LTEs/Gov’t Correspondence RE: High School/Civic Center Crossing

The following was submitted to the city and copied to the school board on 10-6-08 and ran in the Oak Ridger (along with another letter) on 10-15-08.

All: In an effort to heighten public awareness, the following has also been submitted to the Oak Ridger. Though addressed directly to the city, any and all feedback is appreciated as I would like to present a follow up letter to the Oak Ridger with your responses.

Council/Mr. O’Connor/Chief Beams,

I would like to thank you all again for your continued efforts in minimizing the risks our children face in their commutes to and from school. I would also like to express my sincerest gratitude to all of the crossing guards who have braved taking on such a dangerous job with enthusiasm and heart-felt concern for our children’s safety. Undoubtedly, without their commitment and perseverance, I know that many of our children would still be in harm’s way.

While much progress has been made, there are some serious issues that still need to be addressed. Most pressing, as expressed by Ms. Ashburn and Ms. Kadas in their letters to the editor (found here and here) is that it is apparent that our children and crossing guards are still in danger because of the many motorists who continue to show disregard for safety and the law even when a crossing guard is present and the school zone is in effect. At the Turnpike crosswalk across from the high school main entrance, these dangers appear to increase after the crossing guard’s shift has ended because foot traffic to the civic center and the library remains steady with students who participate in extra-curricular activities traversing that route.

In addition to her comments in her letter to the editor, Ms. Ashburn has shared the following (paraphrased):

– One day last week when she was signaling one car to turn left into the parking lot, another car going west bound had to slam on the brakes because the driver wasn’t paying attention and barely stopped.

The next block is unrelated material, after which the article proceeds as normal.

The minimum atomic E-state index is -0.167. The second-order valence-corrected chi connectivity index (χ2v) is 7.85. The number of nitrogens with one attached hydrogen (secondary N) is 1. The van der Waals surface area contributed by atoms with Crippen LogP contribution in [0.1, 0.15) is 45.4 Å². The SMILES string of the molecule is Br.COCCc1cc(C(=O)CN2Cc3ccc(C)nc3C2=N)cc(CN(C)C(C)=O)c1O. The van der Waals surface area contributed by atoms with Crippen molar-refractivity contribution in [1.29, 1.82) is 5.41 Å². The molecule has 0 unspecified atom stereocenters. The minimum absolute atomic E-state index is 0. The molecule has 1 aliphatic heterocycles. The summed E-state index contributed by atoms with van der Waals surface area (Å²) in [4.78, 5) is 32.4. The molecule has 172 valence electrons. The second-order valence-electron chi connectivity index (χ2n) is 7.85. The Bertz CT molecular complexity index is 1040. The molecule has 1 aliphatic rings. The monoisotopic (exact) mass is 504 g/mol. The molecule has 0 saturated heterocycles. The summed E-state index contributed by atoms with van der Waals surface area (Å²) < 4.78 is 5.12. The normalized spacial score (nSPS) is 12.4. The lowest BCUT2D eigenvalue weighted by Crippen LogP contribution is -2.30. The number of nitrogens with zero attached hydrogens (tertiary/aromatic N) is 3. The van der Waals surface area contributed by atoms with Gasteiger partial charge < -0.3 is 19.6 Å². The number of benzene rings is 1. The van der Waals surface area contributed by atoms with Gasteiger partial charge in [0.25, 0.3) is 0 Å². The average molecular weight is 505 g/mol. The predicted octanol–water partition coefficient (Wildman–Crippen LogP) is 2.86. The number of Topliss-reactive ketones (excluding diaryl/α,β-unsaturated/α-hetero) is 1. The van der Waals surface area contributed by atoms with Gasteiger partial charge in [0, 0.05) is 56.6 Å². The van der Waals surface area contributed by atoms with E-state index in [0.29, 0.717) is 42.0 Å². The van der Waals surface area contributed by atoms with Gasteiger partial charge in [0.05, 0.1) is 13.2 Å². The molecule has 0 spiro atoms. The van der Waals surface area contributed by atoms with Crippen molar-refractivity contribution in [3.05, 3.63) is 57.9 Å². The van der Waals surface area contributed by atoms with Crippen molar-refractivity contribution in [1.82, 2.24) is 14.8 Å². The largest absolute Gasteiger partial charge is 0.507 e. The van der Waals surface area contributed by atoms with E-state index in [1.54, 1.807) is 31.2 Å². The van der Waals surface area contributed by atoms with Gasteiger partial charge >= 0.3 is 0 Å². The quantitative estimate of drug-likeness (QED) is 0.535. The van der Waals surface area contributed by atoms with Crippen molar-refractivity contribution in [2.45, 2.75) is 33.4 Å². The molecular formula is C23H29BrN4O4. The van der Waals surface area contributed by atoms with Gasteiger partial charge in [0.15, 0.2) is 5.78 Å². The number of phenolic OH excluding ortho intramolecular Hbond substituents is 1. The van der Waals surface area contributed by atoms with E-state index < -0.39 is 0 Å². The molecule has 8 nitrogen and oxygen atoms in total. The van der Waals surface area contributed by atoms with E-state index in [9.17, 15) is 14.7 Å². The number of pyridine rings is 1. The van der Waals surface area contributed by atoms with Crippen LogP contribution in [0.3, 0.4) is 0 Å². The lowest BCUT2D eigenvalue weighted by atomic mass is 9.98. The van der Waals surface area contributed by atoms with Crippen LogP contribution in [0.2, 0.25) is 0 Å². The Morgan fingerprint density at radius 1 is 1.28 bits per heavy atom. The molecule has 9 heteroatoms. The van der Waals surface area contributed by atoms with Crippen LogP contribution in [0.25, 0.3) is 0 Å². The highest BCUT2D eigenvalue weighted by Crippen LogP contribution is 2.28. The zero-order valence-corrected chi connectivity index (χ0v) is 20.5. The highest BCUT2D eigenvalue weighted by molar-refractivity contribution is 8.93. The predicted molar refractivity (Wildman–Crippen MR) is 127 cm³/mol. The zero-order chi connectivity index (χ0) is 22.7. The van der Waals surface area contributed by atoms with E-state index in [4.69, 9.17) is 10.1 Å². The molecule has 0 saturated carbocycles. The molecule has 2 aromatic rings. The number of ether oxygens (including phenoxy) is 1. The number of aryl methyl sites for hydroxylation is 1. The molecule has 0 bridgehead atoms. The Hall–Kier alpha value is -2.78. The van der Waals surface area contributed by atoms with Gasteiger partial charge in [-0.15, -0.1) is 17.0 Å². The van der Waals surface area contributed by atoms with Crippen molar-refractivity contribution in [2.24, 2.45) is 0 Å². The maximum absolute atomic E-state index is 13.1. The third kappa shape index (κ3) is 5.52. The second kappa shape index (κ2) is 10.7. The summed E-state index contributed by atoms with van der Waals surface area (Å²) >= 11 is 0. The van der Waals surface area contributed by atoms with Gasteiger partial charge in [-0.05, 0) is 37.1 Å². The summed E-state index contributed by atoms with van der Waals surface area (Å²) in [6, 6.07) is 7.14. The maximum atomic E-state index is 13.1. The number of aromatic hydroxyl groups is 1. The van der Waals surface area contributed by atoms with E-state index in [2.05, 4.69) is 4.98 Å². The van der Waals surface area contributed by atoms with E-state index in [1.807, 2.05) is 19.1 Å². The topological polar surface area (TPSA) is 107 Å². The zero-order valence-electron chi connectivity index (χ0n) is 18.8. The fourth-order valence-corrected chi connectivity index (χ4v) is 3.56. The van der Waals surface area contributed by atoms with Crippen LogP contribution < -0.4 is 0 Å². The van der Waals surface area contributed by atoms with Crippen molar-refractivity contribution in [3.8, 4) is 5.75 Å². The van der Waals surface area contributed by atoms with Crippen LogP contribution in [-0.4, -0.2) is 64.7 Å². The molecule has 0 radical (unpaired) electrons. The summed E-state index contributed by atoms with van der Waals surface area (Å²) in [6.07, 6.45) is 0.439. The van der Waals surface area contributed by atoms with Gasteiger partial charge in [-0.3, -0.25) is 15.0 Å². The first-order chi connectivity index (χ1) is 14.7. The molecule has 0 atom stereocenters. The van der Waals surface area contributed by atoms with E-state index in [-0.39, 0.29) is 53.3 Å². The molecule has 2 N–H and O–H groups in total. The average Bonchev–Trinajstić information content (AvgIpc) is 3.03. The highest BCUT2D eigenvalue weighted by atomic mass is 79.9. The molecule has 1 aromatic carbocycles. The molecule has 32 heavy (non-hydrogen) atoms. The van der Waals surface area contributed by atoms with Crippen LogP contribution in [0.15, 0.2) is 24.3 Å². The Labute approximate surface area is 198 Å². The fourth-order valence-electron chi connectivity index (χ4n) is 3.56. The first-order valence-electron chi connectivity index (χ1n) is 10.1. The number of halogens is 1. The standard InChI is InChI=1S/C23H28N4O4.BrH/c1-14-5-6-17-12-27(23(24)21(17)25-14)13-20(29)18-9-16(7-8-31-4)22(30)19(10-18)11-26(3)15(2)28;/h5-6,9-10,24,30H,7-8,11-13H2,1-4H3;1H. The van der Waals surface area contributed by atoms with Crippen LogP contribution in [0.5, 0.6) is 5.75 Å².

– There have been several near misses like that and she would feel terrible if an accident happened
– Her main concern is for those kids having to cross there especially when she is NOT there after her regular time. The speed limit is only reduced for 30 minutes and then it goes back up even while she is there and that is when it becomes more dangerous and many kids are still crossing at that time
– She said she is willing to stay later if the city would allow her and has made her concerns known to her superiors

Further supporting Ms. Ashburn’s concerns, I’ve heard of a number of near-misses and chaotic scenes including from someone who witnessed a near- miss of Ms. Ashburn just last week by a pick up truck who’d apparently been speeding so fast that he almost hit her. Because our crossing guards are limited in that they cannot direct traffic and because such incidents have become too frequent, these matters need to be addressed immediately. Since school began, has the city returned to observe all of the crossing guard stations for remaining safety issues, levels of traffic, and the effectiveness of changes made since last year? What other steps has the city taken to address these matters? Also, at a cost to the city of $4 an hour, will the city take Ms. Ashburn up on her offer to work later?


Trina Baughn

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